After a troubled week in which he was placed in temporary charge of a Thailand side reeling from a shambolic start to the Asian Cup, Sirisak Yodyadthai is now looking forward with optimism to a make-or-break fixture with UAE.
The Thais breathed life into their campaign to make the knockout stage of the competition with a hard-fought 1-0 win over Bahrain in Dubai.
Given what had gone before, that represented a highly-unforeseen outcome. While Bahrain had impressed in drawing 1-1 with hosts UAE, the highest-ranked side in the group, on the opening night, Thailand had made a frightful start to the competition.
A 4-1 thrashing at the hands of India had led to Milovan Rajevac, their coach, being summarily dismissed, and his assistant Yodyadthai taking over instead.
Read more on 2019 Asian Cup:
Given the lead in, they might have been fearful when faced with a confident Bahrain side at Al Maktoum Stadium.
Although the Gulf side controlled the opening phase, Thailand grew in confidence, and assumed the lead when Chanathip Songkrasin, their Japan-based midfielder, scored on 58 minutes.
He latched on to a cross from Tristan Do, the right wing-back, and hit his shot into the roof of Sayed Shubbar Alawi’s net.
That proved enough for the Thais to claim all three points, and means that a win over the host nation, at the Hazza Bin Zayed Stadium in Al Ain on Monday, would guarantee a place in the next phase.
“Going into the next game against the UAE is going to be tough,” Yodyadthai, the undemonstrative interim coach, said.
“They have the fans’ backing at the stadium. It will be a very tough game, but I believe in the players and think they can do very well.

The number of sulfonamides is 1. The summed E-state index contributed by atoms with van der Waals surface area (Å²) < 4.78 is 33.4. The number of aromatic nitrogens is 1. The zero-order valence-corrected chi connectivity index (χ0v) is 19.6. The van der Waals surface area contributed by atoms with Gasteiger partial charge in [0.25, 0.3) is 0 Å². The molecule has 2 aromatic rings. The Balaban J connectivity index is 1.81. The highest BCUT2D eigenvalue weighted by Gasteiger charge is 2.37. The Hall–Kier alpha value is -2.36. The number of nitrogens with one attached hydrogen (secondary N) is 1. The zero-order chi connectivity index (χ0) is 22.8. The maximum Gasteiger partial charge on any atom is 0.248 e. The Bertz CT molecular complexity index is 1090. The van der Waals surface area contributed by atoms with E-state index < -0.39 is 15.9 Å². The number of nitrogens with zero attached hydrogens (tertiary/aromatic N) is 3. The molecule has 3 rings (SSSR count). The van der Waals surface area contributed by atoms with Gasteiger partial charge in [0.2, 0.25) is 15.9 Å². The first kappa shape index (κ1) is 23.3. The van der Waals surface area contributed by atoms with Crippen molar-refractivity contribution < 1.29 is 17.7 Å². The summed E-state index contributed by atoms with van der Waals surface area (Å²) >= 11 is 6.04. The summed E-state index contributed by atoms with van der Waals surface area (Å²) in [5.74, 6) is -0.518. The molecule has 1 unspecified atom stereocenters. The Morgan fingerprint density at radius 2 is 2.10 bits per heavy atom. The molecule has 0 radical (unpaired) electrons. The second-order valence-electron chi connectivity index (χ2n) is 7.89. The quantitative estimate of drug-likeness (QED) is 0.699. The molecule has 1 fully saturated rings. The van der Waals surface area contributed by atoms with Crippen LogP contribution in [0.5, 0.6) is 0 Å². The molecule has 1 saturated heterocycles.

“We adjusted a few things tactically [against Bahrain] from the last game, and the players delivered, and they kept going.
“We are very happy. I believed in the players, and they had the determination to deliver.”
Bahrain might well have held a lead at the break, but Mohammed Al Romaihi, who scored the opening goal of the tournament in the draw against UAE on Sunday, headed over with the best chance of the first half.
Thailand made the most of the reprieve, and they were good value for the win based on the second-half-performance. Aside from Songkrasin’s goal, they hit the post twice.
“After I was appointed interim coach, we looked at the mistakes we made in the Indian game,” Yodyadthai said. “What I wanted in the team was more discipline, with an emphasis on having strong discipline in our back four.
“We worked on that for the past few days, and I’m impressed the players were able to follow the instructions.”
Miroslav Soukup, the Czech coach in charge of Bahrain, was at a loss to explain the drop off in the level of his side’s performance after their bright performance first time out.
The UAE had needed a late Ahmed Khalil penalty to force a draw against Bahrain in the opening match of the tournament, despite being placed far higher than their Gulf neighbours in the Fifa rankings.
“Sometimes, psychologically it is not easy to change the mindset,” Soukup said. “When you play against the favourites, you are not too much under pressure. UAE were strong favourites, 67 in the rankings, and us 113.
“Now, everybody is talking too much about us being the favourites, and that we must go onto the pitch and win.
“I don’t know what happened. I don’t know why some of my players’ quality was not as good as before. Still, we are building our team.
“I am building a team for the future. We changed many players before the first game. Only two or three players have experience of tournaments. I understand this is my responsibility, but, still this is not finished.”
Group A will be decided when Thailand and UAE meet in Al Ain at 8pm on Monday, while simultaneously Bahrain face India in Sharjah.